Assistant headteacher Alex: “Giving our pupils access to vaccines is vital”
The Warriner School in Bloxham went the extra mile to continue school aged immunisations
School aged routine immunisations have been one of the most effective public health measures ever. It is because of them that our people – young and old – are protected against diseases such as tetanus, polio, diphtheria and meningitis.
And schools are of course healthcare professionals’ trusted partners in providing a base, place and tremendous logistical support for vaccinating thousands of young people every year. When the Covid pandemic hit, both schools and vaccinators had to go the extra mile – and they did.
One such school is the Warriner School in Bloxham, Oxfordshire. It is a large comprehensive secondary and sixth form school with some 1,400 pupils.
Assistant headteacher Alex Greenhalgh says:
“We are very supportive of public health and children’s health. Of course, we’ve been having the pandemic but at the same time we don’t want any other conditions to escalate. Giving our pupils access to vaccines is vital.”
To this end, the Warriner School worked with Oxford Health NHS Foundation Trust’s school nurses and immunisation team to organise Covid-secure sessions to make sure all young people could get their school aged routine immunisations.
“We did a site risk assessment and worked with Susan Mahoney, the immunisation team lead, to ensure that the immunisation session went ahead, despite the school being closed.”
Oxford Health’s immunisation team and school nurses booked the pupils in and worked with the school to run the session adhering to all Covid secure measures.
“Working together we managed to vaccinate 85 per cent of the age group who were due their vaccinations,” Alex says.
“The biggest challenge for us is logistics: to get pupils out of lessons on time and to find a good enough space when all our halls are used for classes,” he says.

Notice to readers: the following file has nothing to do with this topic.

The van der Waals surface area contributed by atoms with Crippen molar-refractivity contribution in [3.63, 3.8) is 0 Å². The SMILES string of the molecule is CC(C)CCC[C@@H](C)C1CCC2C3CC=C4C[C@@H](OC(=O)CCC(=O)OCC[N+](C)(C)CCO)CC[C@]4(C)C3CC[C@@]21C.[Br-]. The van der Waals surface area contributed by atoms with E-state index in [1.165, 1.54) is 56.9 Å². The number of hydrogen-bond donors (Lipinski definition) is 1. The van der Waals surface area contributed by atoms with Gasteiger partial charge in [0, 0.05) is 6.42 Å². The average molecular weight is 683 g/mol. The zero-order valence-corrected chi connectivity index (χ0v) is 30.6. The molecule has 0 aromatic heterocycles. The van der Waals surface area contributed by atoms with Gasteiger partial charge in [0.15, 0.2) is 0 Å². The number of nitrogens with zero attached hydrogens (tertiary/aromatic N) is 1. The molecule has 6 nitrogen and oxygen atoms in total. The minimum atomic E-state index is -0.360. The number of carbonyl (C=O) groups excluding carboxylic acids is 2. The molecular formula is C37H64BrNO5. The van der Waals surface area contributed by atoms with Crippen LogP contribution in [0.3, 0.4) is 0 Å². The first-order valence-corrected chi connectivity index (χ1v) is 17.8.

Immunising the hundreds of pupils went smoothly.
“Vast majority of pupils get their vaccines without any fuss, and the nurses are very aware of how to support those who might feel nervous. The school also provides pastoral support on the immunisation days.”
As part of the school’s senior management team, Alex is also the Designated Safeguarding Lead, and lead for special educational needs and disabilities at the Warriner. He feels that the pandemic has shone a light in schools’ role in supporting children and young people’s health and wellbeing.
“I think people are now more aware of how schools are a key agency for safeguarding. Other professionals don’t have the opportunity to see children every day, for six hours a day,” he points out.
“Our safeguarding was as busy as ever during the two lockdowns. We did welfare checks and visits dropping off laptops. In the second lockdown we made sure we reached out to vulnerable children and integrated them back to school before the lockdown ended.”
World Immunisation Week
The last week of April is the World Immunisation Week, an annual campaign by the World Health Organisation WHO, and Oxford Health school nurses and immunisation team are shining a light on children’s routine immunisations. They want to ensure all children who are due their immunisations are given an opportunity to have them.
Immunisation team lead Susan Mahoney explains:
“The best place for children to receive these vaccinations is at school. Because of school closures or vulnerable parents self-isolating, many children have missed their routine immunisations. But it is never too late to catch up. Get in touch with the immunisation team or talk to your school nurse, and we’ll make a plan,” she urges.
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Published: 29 April 2021